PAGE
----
Michigan Patient Recruiter Pleads Guilty in $1.2 Million Kickback Scheme
A Michigan woman pleaded guilty today for her role as a patient recruiter in a scheme involving approximately $1.2 million in fraudulent Medicare claims for home health care procured through the payment of kickbacks.
Assistant Attorney General Brian A. Benczkowski of the Justice Department’s Criminal Division, U.S. Attorney Matthew Schneider of the Eastern District of Michigan, Special Agent in Charge Timothy Slater of the FBI’s Detroit Division and Special Agent in Charge Lamont Pugh III of the U.S. Department of Health and Human Services Office of Inspector General’s (HHS-OIG) Chicago Regional Office made the announcement.
Ghalia Savaya, 50, of Sterling Heights, Michigan, pleaded guilty to one count of conspiracy to receive kickbacks in connection with a federal health care program before U.S. District Judge David Lawson of the Eastern District of Michigan. Sentencing has been scheduled for May 30 before Judge Lawson.
Savaya was indicted in June 2018. As part of her guilty plea, Savaya admitted that, from approximately April 2015 to approximately Nov. 2017, she received illegal kickbacks in exchange for referring Medicare beneficiaries to Franklin Health Care LLC of Troy, Michigan, which billed Medicare for claims procured through these illegal kickbacks. Medicare paid over $1.25 million for claims related to beneficiaries referred by Savaya, which included claims for beneficiaries who were not eligible to receive home health care services.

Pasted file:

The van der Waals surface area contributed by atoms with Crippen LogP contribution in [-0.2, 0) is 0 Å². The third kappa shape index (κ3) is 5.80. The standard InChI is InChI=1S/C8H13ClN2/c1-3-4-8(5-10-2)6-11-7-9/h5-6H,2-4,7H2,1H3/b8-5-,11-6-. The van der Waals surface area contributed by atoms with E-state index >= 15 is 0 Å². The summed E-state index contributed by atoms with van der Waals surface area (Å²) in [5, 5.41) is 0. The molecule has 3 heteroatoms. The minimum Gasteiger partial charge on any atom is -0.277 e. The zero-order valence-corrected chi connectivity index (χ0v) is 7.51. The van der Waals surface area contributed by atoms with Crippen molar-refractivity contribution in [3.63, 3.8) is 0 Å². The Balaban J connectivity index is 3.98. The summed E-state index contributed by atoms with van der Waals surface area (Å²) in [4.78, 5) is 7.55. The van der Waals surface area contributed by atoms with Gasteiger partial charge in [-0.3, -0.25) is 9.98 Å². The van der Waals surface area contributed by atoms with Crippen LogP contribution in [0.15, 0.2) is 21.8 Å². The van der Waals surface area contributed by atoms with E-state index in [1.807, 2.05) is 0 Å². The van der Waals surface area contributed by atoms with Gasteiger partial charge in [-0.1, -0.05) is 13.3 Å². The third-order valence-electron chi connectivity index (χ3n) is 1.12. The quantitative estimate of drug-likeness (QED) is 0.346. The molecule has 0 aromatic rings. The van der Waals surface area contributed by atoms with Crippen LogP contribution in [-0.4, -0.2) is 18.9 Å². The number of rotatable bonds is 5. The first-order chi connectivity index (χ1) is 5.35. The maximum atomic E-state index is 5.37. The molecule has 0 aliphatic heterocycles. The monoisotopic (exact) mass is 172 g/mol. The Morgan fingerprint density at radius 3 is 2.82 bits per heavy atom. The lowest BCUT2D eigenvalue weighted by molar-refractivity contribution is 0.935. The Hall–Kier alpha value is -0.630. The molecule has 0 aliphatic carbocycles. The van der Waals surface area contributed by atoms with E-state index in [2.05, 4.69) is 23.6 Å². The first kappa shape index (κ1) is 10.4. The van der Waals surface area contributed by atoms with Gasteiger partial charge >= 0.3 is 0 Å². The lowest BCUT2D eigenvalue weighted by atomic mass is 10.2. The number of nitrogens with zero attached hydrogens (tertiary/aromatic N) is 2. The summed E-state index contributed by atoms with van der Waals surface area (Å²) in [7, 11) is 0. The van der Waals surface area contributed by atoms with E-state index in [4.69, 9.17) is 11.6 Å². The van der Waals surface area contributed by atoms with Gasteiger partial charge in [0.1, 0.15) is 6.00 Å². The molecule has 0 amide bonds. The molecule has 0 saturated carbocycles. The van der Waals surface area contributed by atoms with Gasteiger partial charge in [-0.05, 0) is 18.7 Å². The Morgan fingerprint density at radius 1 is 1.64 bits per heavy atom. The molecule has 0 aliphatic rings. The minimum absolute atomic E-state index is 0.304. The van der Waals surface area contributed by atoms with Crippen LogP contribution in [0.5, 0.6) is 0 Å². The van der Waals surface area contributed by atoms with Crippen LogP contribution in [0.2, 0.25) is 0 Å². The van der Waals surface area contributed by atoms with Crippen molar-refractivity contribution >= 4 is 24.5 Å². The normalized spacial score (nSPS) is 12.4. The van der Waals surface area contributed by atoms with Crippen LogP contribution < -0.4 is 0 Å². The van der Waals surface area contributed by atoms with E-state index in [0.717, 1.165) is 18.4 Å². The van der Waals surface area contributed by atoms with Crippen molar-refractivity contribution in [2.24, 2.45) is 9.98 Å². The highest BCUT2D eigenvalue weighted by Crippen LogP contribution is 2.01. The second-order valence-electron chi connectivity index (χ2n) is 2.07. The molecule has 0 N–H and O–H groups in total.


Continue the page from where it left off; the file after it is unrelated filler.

The FBI and HHS-OIG investigated the case, which was brought as part of the Medicare Fraud Strike Force under the supervision of the Criminal Division’s Fraud Section and the U.S. Attorney’s Office for the Eastern District of Michigan. Trial Attorneys Howard Locker and Steven Scott of the Criminal Division’s Fraud Section are prosecuting the case.
The Fraud Section leads the Medicare Fraud Strike Force, which is part of a joint initiative between the Department of Justice and HHS to focus their efforts to prevent and deter fraud and enforce current anti-fraud laws around the country. Since its inception in March 2007, the Medicare Fraud Strike Force, which maintains 14 strike forces operating in 23 districts, has charged nearly 4,000 defendants who have collectively billed the Medicare program for more than $14 billion.